After spending a pretty penny on room accommodations, evening dinner and a pricey day of mountain biking, I decide to see what can be done in Queenstown for free, or at least for as little money as possible. I decide to take the day and hike the famous Routeburn at Hollyford Valley. It's one of the best hikes in the area, advised the hotel concierge, doable in a day or even as a two- to three-day adventure that I had no interest in making alone. The drive takes you out of Queenstown along Lake Wakatipu past Glenorchy. Through deer farms and grassy panoramas, the paved round turns to gravel as you traverse a few shallow rivers like an SUV commercial before arriving to a dead-end dirt lot where your hike begins.
The hike begins along a steep trail leading to a shaded forest of fallen trees and infinite silence, uninterrupted by even a chirping bird. The trail winds and eventually lets out in a grassy field overlooking one of the most panoramic mountain vistas you will ever see. The grass sways in the wind and beckons your attention, where I sat for more than an hour marveling at such natural beauty. Walking farther, you approach a number of streams and rivers used for jet boarding. On my entire hike, I did not pass a single person, eventually turning back after four hours for lack of water and a case of the city jitters.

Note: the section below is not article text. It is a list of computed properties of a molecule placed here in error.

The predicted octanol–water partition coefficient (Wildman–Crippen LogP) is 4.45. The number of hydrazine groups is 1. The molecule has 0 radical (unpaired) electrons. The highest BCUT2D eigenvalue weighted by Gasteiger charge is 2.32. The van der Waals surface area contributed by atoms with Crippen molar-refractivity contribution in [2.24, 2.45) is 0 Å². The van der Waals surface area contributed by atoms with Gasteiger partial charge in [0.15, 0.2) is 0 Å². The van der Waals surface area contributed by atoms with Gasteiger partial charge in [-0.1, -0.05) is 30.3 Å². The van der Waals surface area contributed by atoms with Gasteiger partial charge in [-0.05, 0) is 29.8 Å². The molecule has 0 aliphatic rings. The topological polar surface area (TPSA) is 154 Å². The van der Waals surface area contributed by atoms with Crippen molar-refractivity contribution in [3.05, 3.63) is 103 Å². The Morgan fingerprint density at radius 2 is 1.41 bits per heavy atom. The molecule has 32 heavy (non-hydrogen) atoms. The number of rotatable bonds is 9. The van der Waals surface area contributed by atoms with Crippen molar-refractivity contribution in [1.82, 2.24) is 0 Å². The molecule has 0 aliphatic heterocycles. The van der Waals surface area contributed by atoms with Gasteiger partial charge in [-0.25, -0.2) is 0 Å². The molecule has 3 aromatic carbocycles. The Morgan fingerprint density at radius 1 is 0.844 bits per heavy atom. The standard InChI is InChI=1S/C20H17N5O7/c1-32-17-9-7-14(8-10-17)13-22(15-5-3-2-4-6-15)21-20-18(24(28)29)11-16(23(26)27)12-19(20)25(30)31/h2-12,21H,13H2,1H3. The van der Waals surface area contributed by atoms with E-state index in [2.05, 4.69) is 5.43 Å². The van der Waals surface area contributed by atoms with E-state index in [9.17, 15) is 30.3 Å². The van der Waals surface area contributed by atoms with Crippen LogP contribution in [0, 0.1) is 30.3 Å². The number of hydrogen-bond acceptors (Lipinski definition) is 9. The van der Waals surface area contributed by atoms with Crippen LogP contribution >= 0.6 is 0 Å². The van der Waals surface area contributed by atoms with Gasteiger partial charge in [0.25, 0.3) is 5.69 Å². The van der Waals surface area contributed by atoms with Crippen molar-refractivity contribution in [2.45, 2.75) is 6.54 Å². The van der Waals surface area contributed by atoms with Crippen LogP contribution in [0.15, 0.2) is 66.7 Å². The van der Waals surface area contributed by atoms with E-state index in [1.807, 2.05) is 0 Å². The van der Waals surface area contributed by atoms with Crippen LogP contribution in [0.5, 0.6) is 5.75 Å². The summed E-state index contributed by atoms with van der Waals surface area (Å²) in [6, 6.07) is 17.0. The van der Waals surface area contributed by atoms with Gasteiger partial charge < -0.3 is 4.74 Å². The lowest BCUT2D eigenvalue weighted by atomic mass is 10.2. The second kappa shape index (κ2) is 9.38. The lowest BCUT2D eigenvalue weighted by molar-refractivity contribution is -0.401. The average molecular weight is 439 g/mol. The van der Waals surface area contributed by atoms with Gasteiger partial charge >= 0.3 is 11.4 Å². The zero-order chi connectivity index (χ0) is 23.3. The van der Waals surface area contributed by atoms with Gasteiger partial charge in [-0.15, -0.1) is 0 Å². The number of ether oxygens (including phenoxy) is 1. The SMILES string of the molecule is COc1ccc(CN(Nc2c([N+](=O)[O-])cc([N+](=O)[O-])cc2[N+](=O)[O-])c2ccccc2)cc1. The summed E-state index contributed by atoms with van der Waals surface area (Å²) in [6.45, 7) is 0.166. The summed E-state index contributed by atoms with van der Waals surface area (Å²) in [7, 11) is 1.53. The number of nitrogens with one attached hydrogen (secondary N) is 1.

Day 3, hit the wineries:
My final day in Queenstown is spent exploring the wineries of Central Otago, one of the most famous wine-growing regions in the world. Located about 20 minutes outside Queenstown, the area is home to more than 75 wineries serving 177 vineyards producing pinot noir, pinot gris, chardonnay and sparkling wine. Numerous wineries including
, feature wine tastings, full-service restaurants and gift shops. While many tour operators offer day tours usually in the comfort of an air-conditioned mega-bus, it's also fun to navigate the roads in private or hired car.
Afterward, I make the drive into nearby Arrowtown, a famous gold-mining post, and explore the cozy one-story shops and boutiques before hitting the area's most celebrated gourmand for an early dinner.
offers a cozy summer terrace with fireplace perfect for late-afternoon lunches as well as a more formal dining room decorated in stacked-stone walls, beam ceilings and carved-wood accents. The menu is modern New Zealand, complete with surf-and-turf menu with Asian accents like Hereford Beef with pumpkin mash, rack of lamb with white-bean puree and a trio of red, yellow and crab curry curries that end the trip with a fragrant culinary bang.
Michael Martin is the managing editor of JetSetReport.com -- a luxury travel and lifestyle guide based in Los Angeles and London. His work has appeared in In Style, Blackbook, Elle, U.K.'s Red magazine, ITV and BBC.